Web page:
Angela Jacobs, 46, from Palm Beach, Florida received a call that she never expected to get. She thought those calls were over. She and her husband have already adopted five children; they were at their max — especially when they have already fostered a dozen children throughout the years.
"We had met the limit for the number of children that we could have in our house per our state’s foster care laws," Jacobs told "Love What Matters." "We were not even licensed foster parents anymore. But, our former agency knew that our son would thrive in our house. In part because we had adopted his biological sister as an infant, and because we had never said no to a child in need, no matter the issues."
Jacobs and her husband sat their other children down and told them the situation. They even said that this young boy might be temporary as he might go back with his biological mother.
When the scared 7-year-old boy arrived at their house the first time, the Jacobs knew they had "a long road ahead." Jacob described the young boy as scared, but also very angry.
The reason the boy was so angry was that he was separated from his mother and his biological siblings. Even though his sister was there, they only had seen each other a few times.
"It took several months of patience, therapy, and unconditional love for our son to finally start to trust us and realize that he was in a safe place. A place that he would begin to thrive in," Jacobs said.
As the years went on, the boy began to grow close with her husband and the other siblings. However, Jacobs and the boy's relations seemed to be "strained." She said that he was polite to her, but never called her mom, not that she expected that, but over the course of a couple of years she felt that maybe he would. Jacobs even told him that she loved him, but he never said it back.
Two years later, the agency called informing the family that the boy's parents' rights had been terminated. He was available for adoption.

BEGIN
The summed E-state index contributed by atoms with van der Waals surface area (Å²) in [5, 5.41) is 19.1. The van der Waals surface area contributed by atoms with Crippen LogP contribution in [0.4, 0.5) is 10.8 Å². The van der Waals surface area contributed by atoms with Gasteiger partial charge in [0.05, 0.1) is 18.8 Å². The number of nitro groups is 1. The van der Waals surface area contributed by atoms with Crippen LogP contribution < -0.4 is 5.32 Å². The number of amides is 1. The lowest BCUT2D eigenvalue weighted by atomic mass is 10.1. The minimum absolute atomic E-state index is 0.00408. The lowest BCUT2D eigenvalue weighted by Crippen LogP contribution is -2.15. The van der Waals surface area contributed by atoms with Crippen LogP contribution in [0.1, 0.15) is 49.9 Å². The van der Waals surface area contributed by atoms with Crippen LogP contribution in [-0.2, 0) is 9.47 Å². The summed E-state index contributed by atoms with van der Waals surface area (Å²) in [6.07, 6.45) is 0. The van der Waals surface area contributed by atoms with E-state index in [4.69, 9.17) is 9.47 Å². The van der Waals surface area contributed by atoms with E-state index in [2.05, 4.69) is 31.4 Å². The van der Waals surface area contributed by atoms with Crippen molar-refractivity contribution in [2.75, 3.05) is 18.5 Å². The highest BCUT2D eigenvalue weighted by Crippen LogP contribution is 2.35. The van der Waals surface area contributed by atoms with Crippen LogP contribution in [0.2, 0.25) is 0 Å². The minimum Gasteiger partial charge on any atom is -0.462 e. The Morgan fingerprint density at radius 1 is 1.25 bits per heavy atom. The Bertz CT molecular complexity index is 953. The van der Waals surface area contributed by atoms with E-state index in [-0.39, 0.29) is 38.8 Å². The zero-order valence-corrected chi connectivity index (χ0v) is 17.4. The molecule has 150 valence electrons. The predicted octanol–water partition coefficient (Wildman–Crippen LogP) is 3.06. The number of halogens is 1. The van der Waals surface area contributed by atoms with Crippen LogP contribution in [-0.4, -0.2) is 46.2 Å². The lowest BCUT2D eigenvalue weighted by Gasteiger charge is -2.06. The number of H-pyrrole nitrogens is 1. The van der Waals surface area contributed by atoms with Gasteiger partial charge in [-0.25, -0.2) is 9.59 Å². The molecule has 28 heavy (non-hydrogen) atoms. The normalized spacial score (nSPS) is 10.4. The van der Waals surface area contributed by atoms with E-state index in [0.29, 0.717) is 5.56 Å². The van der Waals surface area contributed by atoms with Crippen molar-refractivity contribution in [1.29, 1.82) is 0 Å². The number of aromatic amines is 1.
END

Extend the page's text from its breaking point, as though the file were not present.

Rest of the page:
When the young boy heard the news, he began to open up to Jacobs. He even started to view her as a mother.
"We figured out that his resistance to get close to me stemmed from the fact that he had been with his biological mother for the first half of his childhood, and his loyalty stayed with her until he knew that he would never go back to her," she recalled.
One ordinary day she was driving her son to basketball practice, like she did twice a week. As he was getting out of the car, Jacobs said, "I love you" like she normally did. Normally for him, he would nod his head and continue off to the gym, but not that day.
He turned around, looked at Jacobs and smiled saying, "I love you too."
Naturally, Jacobs was shocked. Tears were flowing as she was driving home. Her heart had to be bursting from her chest with happiness.
"Although I have no doubt my son loves me, he still does not call me mom," she explains. "He tells his friends, teachers, etc. that I am his mother, but he does not say it to me. And I am okay with that. I’ve realized that him not calling me mom doesn’t change the fact that I am his mother and that we love each other regardless of how we became mother and son.”
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